The inside track: April 2019

Our latest update on what’s going on in Westminster that might impact charities, including ‘flextension’ news, ministerial resignations and appointments, and whether there is any prospect of a swift Brexit resolution.

Despite disagreements between some EU27 leaders, an extension to the Article 50 period until 31 October has been offered and accepted. The extension will allow the UK to leave the EU sooner if parliament is able to back a withdrawal agreement before the deadline – described as a ‘flextension’.

The government has now indicated that elections to the European Parliament in the UK will be held on 23 May, unless we are in a position to leave early. This means that if those elections do go ahead, the regulated period in relation to non-party campaigners will have retrospectively begun on 23 January. NCVO’s campaigning law expert Douglas Dowell has set out why this is unlikely to present problems for most charity campaigners.

Parliament

EU Withdrawal Act 2019 and Brexit extension

Over the last week, parliament has passed the EU Withdrawal Act requiring the Prime Minister to request a further extension of Article 50, delaying the UK’s exit from the EU. The Prime Minister had already made a request to extend the deadline, but the bill placed additional requirements. It has demonstrated that if there is parliamentary support, legislation can be passed against the government’s wishes relatively swiftly.

People news

Wales office minister Nigel Adams and DExEU minister Chris Heaton-Harris have resigned from the government after the Prime Minister ruled out a no-deal and entered into Brexit negotiations with Jeremy Corbyn. They have been replaced by Kevin Foster and James Cleverley respectively. The Prime Minister has also filled the following ministerial vacancies caused by earlier resignations:

  • Justin Tomlinson, minister for disabled people, health and work
  • Seema Kennedy, minister for public health and primary care
  • Andrew Stephenson, minister for business and industry.

Newport West by-election

Ruth Jones has been elected as the new Labour MP for Newport West. She won the by-election after the death of veteran backbencher, and author of the book on how to be an MP, Paul Flynn.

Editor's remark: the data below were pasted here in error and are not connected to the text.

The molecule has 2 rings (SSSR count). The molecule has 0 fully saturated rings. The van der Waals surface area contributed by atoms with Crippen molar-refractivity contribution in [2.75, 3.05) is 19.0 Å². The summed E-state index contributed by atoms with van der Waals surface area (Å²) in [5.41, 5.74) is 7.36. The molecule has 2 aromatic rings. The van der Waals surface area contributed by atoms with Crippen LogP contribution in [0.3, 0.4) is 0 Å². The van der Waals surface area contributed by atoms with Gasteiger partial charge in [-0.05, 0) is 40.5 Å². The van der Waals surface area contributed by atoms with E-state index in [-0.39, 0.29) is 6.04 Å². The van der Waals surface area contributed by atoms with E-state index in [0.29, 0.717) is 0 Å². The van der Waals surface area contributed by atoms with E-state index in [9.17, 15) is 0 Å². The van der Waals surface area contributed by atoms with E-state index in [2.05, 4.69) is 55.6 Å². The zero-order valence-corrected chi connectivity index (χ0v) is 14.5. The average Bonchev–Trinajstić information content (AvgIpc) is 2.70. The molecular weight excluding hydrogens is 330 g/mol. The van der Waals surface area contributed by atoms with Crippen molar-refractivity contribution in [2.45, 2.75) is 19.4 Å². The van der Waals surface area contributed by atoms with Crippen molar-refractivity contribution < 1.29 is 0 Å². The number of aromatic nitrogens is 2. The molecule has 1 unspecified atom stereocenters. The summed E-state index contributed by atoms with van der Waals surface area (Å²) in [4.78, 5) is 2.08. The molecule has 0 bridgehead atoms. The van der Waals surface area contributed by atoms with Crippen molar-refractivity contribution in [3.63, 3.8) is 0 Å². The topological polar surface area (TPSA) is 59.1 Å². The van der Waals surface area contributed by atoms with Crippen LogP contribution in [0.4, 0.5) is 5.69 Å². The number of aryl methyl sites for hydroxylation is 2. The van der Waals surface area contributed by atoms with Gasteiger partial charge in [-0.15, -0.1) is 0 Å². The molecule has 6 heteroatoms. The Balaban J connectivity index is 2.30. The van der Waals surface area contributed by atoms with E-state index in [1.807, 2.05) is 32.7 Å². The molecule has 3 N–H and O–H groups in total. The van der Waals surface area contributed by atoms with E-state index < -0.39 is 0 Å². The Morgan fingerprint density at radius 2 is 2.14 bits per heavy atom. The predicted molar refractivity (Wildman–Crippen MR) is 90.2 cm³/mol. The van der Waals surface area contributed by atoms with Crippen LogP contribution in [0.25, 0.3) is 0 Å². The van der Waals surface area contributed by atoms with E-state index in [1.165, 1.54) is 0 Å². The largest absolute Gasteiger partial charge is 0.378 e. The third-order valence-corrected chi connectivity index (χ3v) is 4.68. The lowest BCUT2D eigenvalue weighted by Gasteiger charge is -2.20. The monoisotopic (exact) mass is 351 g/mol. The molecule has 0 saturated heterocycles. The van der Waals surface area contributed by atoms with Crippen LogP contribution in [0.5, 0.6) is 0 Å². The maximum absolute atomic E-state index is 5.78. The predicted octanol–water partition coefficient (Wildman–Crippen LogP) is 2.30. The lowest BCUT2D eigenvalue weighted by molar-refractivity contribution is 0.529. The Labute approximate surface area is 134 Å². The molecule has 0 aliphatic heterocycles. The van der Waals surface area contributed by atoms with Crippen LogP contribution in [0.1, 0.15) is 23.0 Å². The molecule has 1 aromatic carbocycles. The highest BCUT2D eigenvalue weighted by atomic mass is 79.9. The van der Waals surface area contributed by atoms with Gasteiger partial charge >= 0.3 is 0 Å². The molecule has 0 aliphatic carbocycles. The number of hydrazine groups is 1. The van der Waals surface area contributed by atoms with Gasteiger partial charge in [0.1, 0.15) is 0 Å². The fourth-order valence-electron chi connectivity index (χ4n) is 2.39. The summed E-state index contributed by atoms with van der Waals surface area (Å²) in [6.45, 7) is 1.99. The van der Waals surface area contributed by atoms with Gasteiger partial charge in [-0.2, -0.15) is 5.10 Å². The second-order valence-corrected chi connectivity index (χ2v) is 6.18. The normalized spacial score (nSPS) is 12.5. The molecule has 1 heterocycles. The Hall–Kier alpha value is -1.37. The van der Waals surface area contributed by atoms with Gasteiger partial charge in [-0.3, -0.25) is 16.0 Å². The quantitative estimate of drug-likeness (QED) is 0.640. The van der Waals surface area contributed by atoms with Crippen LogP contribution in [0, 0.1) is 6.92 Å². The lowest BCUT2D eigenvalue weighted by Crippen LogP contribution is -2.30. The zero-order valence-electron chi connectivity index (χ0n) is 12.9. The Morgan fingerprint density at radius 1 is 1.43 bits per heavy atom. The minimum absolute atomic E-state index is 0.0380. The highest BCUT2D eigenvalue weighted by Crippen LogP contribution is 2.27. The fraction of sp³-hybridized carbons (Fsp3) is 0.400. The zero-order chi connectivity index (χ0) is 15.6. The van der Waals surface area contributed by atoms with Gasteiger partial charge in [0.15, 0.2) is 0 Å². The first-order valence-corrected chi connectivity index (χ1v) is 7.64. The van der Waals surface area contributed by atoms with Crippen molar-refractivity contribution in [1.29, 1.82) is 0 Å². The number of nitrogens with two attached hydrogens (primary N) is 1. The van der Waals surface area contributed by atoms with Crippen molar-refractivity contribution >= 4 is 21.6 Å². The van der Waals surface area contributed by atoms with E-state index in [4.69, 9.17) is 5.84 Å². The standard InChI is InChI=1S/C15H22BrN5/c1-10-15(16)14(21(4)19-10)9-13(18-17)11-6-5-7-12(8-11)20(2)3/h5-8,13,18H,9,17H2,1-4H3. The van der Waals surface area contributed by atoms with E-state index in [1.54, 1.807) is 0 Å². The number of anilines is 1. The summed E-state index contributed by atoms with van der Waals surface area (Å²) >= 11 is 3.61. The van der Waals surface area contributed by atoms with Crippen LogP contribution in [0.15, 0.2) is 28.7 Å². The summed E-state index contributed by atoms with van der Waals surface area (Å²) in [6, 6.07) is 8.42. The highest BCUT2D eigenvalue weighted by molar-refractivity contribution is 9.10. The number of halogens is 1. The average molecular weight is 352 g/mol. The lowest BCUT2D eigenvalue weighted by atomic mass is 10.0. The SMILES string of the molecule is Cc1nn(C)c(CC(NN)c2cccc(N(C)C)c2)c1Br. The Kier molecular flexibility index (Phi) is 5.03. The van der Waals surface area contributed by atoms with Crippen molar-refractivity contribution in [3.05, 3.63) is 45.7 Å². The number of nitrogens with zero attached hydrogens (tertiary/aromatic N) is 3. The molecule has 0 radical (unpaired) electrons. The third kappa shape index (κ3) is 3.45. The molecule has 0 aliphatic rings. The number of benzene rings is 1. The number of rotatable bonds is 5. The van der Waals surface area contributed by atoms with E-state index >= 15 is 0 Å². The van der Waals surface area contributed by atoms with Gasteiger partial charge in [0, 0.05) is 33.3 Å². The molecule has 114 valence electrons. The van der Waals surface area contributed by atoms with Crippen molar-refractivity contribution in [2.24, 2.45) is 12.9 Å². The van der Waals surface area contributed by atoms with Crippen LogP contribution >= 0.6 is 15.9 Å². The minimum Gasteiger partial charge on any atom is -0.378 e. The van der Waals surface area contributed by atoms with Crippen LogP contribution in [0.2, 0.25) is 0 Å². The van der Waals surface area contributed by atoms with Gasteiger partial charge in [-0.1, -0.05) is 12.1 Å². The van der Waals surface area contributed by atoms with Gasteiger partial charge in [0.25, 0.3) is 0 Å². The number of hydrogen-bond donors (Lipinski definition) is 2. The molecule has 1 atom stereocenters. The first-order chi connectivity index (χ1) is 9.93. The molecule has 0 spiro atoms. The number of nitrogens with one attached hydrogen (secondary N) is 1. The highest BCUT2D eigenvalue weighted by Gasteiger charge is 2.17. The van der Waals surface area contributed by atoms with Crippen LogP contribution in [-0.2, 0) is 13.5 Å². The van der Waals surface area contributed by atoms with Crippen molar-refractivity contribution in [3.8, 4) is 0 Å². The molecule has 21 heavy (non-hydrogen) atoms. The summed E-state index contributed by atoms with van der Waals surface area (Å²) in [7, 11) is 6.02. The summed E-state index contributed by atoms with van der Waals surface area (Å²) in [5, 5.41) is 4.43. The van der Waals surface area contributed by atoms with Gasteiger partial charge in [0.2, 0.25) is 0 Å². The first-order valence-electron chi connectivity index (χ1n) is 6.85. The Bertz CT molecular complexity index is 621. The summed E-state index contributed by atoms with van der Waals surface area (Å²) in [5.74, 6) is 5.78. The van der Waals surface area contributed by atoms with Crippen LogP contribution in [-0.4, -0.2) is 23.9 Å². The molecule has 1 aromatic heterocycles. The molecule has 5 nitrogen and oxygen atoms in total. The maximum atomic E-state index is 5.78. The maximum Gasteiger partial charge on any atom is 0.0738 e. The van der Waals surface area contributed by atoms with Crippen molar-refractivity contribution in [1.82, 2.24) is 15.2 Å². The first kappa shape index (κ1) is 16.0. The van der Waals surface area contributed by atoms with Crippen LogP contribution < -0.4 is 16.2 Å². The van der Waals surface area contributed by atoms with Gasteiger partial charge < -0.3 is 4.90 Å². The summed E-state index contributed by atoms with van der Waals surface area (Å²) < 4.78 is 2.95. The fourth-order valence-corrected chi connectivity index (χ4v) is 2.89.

Another resignation

Conservative MP Nick Boles is the latest MP to resign their party’s whip. He dramatically crossed the floor of the Commons after sharing his disappointment that his party hadn’t compromised during the indicative votes process.

Recall procedure

Conservative MP Chris Davies has pleaded guilty to two charges of making a false expenses claim. If sentenced to a year or more in prison he would be automatically disqualified as an MP. If not, he will be subject to the recall procedure, whereby if 10% of the electorate in Brecon and Radnorshire sign a recall petition a by-election will be called.

Will the Conservatives and Labour agree on a Brexit deal?

As talks have taken place over the last week, it’s become increasingly difficult to see how the Conservative and Labour leadership can put together a compromise that is capable of securing enough parliamentary support, and not causing deep division in one, or both, of the parties.

Conservatives have raised concerns over potential compromises such as a confirmatory referendum or agreeing to a permanent customs union, and some have even spoken against the principle of negotiating with Jeremy Corbyn. Some Labour MPs have demanded a referendum as the price of agreeing  to a ‘Tory Brexit’, while others have insisted there mustn’t be one. Whatever happens there seems to be big obstacles, and no guarantees that the parties would be able to whip in favour of any solution.